Supreme Court of Canada Deliberates on Robinson Huron Treaty Annuities

Ontario government's restrictions on election spending by third parties face constitutional challenge.

Historic case may influence the future of treaty negotiations and Indigenous rights in Canada

The Supreme Court of Canada is in the process of hearing a pivotal appeal concerning the Robinson-Huron treaty annuities, a case that not only shines a light on the responsibilities arising from historic treaties but also carries potential ramifications for future negotiations and Indigenous rights across the nation.

More than six years after the initiation of legal proceedings, the high-stakes deliberations concerning promises made to Indigenous communities under the Robinson-Huron treaty have reached the nation’s highest court. The central issue under examination is the augmentation of annuities, which were assured to increase commensurate with the revenue generated from the lands ceded under the treaty.

Historically, despite considerable profits yielded by the land through mining, forestry, and fishing industries, the annuities for the Anishnaabe have remained stagnant at $4 per person annually since 1874, without any increase to reflect the generated wealth. This has prompted legal scrutiny and subsequent judicial decisions that have now culminated at the Supreme Court level.

In a landmark ruling in 2018, Ontario’s Superior Court of Justice found that the province had a duty to increase the annuities. This was further affirmed by the Ontario Court of Appeal in 2021. These consecutive rulings have now led Ontario to seek a judgment from the Supreme Court of Canada, as it challenges the interpretations of both the augmentation clause and the Crown’s defences.

Elders and chiefs from the 21 First Nation signatories of the Robinson Huron Treaty at the June 17 annouement of the proposed settlement. Atikameksheng Ansihnawbek Gimaa Craig Nootchtai stands left and behind Gimaa Dean Sayers (centre). Jenny Lamothe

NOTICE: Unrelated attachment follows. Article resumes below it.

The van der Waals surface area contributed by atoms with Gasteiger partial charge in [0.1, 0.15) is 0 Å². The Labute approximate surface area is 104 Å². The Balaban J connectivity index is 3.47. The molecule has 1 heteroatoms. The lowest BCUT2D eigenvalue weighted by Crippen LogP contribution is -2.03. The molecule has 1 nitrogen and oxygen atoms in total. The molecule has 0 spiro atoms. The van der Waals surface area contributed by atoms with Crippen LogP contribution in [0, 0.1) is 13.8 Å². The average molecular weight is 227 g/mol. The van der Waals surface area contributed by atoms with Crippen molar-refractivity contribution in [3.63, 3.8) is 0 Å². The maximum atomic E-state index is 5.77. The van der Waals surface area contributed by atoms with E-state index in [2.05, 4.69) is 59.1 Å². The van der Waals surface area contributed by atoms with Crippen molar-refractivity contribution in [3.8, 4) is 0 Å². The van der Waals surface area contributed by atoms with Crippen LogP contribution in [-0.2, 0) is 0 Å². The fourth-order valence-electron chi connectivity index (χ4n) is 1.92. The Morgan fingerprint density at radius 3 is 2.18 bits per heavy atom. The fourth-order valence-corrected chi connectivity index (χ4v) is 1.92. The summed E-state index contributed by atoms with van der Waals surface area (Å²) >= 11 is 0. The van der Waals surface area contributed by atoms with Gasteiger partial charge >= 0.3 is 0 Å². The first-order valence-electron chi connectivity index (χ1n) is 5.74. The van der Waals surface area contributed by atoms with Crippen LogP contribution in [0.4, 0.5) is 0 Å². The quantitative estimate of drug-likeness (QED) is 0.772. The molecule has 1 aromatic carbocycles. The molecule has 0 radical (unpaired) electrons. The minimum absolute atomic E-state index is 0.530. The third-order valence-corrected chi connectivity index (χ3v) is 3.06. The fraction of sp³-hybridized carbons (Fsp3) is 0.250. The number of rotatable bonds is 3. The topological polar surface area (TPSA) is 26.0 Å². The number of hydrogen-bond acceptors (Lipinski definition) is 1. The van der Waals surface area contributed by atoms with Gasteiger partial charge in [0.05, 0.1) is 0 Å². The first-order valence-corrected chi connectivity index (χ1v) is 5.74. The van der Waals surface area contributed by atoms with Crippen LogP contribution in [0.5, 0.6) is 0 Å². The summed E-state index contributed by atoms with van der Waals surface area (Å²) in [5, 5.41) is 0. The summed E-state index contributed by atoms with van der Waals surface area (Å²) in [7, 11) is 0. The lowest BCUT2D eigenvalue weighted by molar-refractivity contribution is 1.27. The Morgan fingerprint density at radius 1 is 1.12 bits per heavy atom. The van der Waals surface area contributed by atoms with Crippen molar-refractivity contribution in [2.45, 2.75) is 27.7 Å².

Ontario’s legal representatives argue that the treaty’s language implies that any increase in annuity payments is at the Crown’s discretion and is not subject to judicial mandate. “Ontario is seeking to argue that the decision is up to them,” says David Nahwegahbow, lead counsel for the Robinson-Huron plaintiffs. “They say it might be reviewable, but the court cannot make the decision or issue an obligation to increase [the annuity].”

This summer, a proposed settlement agreement of $10 billion was reached between the Robinson-Huron Treaty signatories and the federal and provincial governments to compensate for past annuities. However, the Supreme Court’s ruling will have no bearing on this settlement but is anticipated to influence future negotiations regarding annuities.

Aria Laskin, a lawyer with JFK Law specializing in Indigenous law, is monitoring the proceedings, noting their significance: “It’s a really good example of how historic treaty promises and historic treaties are often not honoured by the Crown.” Laskin and Nahwegahbow both emphasize the broader importance of the case for all Canadians, asserting that the principles at stake affect every resident’s interest in a fair and just society.

The hearings on November 7 and 8 are open to public viewing through a live-streaming event hosted by the University of Sudbury, reflecting the widespread implications of the case and interest from coast to coast.

The integration of Anishnaabe law, perspectives, and principles within the judicial process marks a significant step in the adjudication of the case. “It is trying to get a really good handle on what the intentions of the parties were when the treaty was signed,” Nahwegahbow reflects, underlining the case’s potential to redefine treaty relationships and the Crown’s honour.